|Whitwell on the Hill|
We are so lucky to have a church built and paid for by the resident of Whitwell Hall in 1858 - Lady Louisa Lechmere after her marriage to Sir Edmund Lechmere. Before this a chapel had been created in the Coach House for use by Whitwell residents.
The church was consecrated by the Archbishop of York in August 1860 and afterwards a grand reception was held for the tenants of the estate. The famous architect was G.E. Street.
WHAT TO SEE INSIDE THE CHURCH -
The lectern - carved in the form of a Pelican, on whose outstretched wings, the Bible is placed. The bird is pecking at her breast to feed her young with her own blood - a reference to our Saviour who shed His blood for mankind.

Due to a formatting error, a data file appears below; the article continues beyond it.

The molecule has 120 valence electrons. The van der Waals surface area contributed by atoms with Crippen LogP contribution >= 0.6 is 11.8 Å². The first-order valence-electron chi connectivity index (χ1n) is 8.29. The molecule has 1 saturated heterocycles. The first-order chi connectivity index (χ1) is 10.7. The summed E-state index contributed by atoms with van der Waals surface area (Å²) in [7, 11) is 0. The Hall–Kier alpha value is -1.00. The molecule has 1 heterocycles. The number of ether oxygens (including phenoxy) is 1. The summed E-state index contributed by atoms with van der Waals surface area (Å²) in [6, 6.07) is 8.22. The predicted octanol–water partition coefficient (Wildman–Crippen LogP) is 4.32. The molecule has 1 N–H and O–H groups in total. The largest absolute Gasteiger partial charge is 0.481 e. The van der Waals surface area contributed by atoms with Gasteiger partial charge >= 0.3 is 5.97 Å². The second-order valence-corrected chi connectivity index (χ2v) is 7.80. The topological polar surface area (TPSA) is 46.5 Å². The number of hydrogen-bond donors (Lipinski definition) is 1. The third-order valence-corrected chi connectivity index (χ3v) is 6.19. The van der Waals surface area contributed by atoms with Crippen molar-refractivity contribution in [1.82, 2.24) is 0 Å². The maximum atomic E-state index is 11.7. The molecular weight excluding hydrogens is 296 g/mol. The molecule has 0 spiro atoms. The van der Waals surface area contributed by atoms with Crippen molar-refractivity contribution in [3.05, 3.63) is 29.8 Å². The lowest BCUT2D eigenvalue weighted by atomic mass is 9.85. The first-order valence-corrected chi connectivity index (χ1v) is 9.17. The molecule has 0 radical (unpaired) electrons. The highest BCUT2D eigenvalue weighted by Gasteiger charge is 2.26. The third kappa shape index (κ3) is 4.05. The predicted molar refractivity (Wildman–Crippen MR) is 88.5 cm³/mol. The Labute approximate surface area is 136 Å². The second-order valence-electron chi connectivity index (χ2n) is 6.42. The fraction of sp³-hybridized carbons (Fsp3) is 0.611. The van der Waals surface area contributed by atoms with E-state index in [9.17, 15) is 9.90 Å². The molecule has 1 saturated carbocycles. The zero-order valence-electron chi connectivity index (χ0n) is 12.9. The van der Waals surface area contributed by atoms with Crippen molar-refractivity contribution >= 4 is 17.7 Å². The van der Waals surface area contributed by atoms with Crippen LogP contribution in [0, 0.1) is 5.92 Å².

The reredos below the east window - is an exquisite work of art Mansfield stone with carved arcades on either side; a Greek cross of dark red Langedoc marble; over this a crown of thorns of pink alabaster. Many other marbles are used: Galway Green, Devonshire Red, Rouge royal, and Derbyshire spars.
The East Window - the centre light represents the Crucifixion - the side lights; The Blessed Virgin Mary and the two Marys, the otherside ST John the Apostle, Joseph of Arimathea, and a Roman centurian.
The Pulpit - of Caen stone inlaid with richly coloured marbles
The Font - behind the front door Of Caen stone on a base of red Mansfield stone, supported by four Derbyshire marble coloumns.
The Bells six very rich toned - by Messrs. Warner of London.
Chancel windows - the north represents the Annunciation, the scene of the Nativity in the manger in Bethlehem. The south shows the Resurection and the Ascension.
The West window - the four figures of the Evangelists.
Monuments at the side of the east window left the Blessed Virgin Mary and St John on the right side.
Data transcribed by
from photography by Colin Hinson